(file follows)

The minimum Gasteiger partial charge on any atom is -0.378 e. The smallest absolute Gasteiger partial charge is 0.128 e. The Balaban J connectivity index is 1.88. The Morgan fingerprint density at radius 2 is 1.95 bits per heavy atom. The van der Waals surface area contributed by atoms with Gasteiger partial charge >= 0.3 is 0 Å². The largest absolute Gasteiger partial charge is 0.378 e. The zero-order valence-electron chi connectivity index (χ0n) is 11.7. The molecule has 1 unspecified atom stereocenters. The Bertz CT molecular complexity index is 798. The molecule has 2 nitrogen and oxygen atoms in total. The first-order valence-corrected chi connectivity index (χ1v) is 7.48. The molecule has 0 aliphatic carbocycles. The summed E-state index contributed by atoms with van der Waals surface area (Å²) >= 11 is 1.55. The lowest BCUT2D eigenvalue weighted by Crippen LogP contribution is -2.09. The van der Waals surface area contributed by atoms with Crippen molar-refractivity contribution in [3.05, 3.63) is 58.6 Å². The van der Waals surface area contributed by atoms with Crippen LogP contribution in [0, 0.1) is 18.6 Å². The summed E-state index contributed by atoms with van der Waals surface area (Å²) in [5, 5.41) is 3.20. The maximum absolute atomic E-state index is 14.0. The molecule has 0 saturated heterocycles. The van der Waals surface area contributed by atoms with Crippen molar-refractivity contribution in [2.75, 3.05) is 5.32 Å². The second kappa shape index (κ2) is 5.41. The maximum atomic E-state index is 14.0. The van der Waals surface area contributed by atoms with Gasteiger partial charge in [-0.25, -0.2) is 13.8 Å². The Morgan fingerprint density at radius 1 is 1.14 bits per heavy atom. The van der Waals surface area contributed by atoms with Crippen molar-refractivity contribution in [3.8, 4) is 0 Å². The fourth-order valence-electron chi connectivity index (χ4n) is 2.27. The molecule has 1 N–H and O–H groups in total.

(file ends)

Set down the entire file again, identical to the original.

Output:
The minimum Gasteiger partial charge on any atom is -0.378 e. The smallest absolute Gasteiger partial charge is 0.128 e. The Balaban J connectivity index is 1.88. The Morgan fingerprint density at radius 2 is 1.95 bits per heavy atom. The van der Waals surface area contributed by atoms with Gasteiger partial charge >= 0.3 is 0 Å². The largest absolute Gasteiger partial charge is 0.378 e. The zero-order valence-electron chi connectivity index (χ0n) is 11.7. The molecule has 1 unspecified atom stereocenters. The Bertz CT molecular complexity index is 798. The molecule has 2 nitrogen and oxygen atoms in total. The first-order valence-corrected chi connectivity index (χ1v) is 7.48. The molecule has 0 aliphatic carbocycles. The summed E-state index contributed by atoms with van der Waals surface area (Å²) >= 11 is 1.55. The lowest BCUT2D eigenvalue weighted by Crippen LogP contribution is -2.09. The van der Waals surface area contributed by atoms with Crippen molar-refractivity contribution in [3.05, 3.63) is 58.6 Å². The van der Waals surface area contributed by atoms with Crippen LogP contribution in [0, 0.1) is 18.6 Å². The summed E-state index contributed by atoms with van der Waals surface area (Å²) in [5, 5.41) is 3.20. The maximum absolute atomic E-state index is 14.0. The molecule has 0 saturated heterocycles. The van der Waals surface area contributed by atoms with Crippen molar-refractivity contribution in [2.75, 3.05) is 5.32 Å². The second kappa shape index (κ2) is 5.41. The maximum atomic E-state index is 14.0. The van der Waals surface area contributed by atoms with Gasteiger partial charge in [-0.25, -0.2) is 13.8 Å². The Morgan fingerprint density at radius 1 is 1.14 bits per heavy atom. The van der Waals surface area contributed by atoms with Crippen molar-refractivity contribution in [3.8, 4) is 0 Å². The fourth-order valence-electron chi connectivity index (χ4n) is 2.27. The molecule has 1 N–H and O–H groups in total.